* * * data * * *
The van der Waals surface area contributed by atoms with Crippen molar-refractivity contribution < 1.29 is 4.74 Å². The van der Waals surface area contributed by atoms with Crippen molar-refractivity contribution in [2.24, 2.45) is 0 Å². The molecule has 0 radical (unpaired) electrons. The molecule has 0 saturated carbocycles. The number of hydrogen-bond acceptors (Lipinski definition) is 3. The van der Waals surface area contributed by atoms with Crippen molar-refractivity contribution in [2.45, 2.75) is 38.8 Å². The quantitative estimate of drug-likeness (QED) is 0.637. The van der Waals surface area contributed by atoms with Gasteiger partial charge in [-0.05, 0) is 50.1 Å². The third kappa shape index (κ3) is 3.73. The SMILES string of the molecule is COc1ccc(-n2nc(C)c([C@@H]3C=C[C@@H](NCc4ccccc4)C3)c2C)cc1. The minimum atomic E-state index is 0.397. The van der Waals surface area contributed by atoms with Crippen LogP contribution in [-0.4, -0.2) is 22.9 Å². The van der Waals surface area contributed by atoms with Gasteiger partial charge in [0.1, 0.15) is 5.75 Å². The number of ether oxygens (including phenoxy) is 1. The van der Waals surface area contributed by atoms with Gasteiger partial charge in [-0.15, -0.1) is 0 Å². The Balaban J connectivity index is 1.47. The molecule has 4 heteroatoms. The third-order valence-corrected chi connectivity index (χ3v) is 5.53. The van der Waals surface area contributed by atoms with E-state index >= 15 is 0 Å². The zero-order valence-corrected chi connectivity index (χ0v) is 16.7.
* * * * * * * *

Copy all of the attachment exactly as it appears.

The van der Waals surface area contributed by atoms with Crippen molar-refractivity contribution < 1.29 is 4.74 Å². The van der Waals surface area contributed by atoms with Crippen molar-refractivity contribution in [2.24, 2.45) is 0 Å². The molecule has 0 radical (unpaired) electrons. The molecule has 0 saturated carbocycles. The number of hydrogen-bond acceptors (Lipinski definition) is 3. The van der Waals surface area contributed by atoms with Crippen molar-refractivity contribution in [2.45, 2.75) is 38.8 Å². The quantitative estimate of drug-likeness (QED) is 0.637. The van der Waals surface area contributed by atoms with Gasteiger partial charge in [-0.05, 0) is 50.1 Å². The third kappa shape index (κ3) is 3.73. The SMILES string of the molecule is COc1ccc(-n2nc(C)c([C@@H]3C=C[C@@H](NCc4ccccc4)C3)c2C)cc1. The minimum atomic E-state index is 0.397. The van der Waals surface area contributed by atoms with Crippen LogP contribution in [-0.4, -0.2) is 22.9 Å². The van der Waals surface area contributed by atoms with Gasteiger partial charge in [0.1, 0.15) is 5.75 Å². The number of ether oxygens (including phenoxy) is 1. The van der Waals surface area contributed by atoms with Gasteiger partial charge in [-0.15, -0.1) is 0 Å². The Balaban J connectivity index is 1.47. The molecule has 4 heteroatoms. The third-order valence-corrected chi connectivity index (χ3v) is 5.53. The van der Waals surface area contributed by atoms with E-state index >= 15 is 0 Å². The zero-order valence-corrected chi connectivity index (χ0v) is 16.7.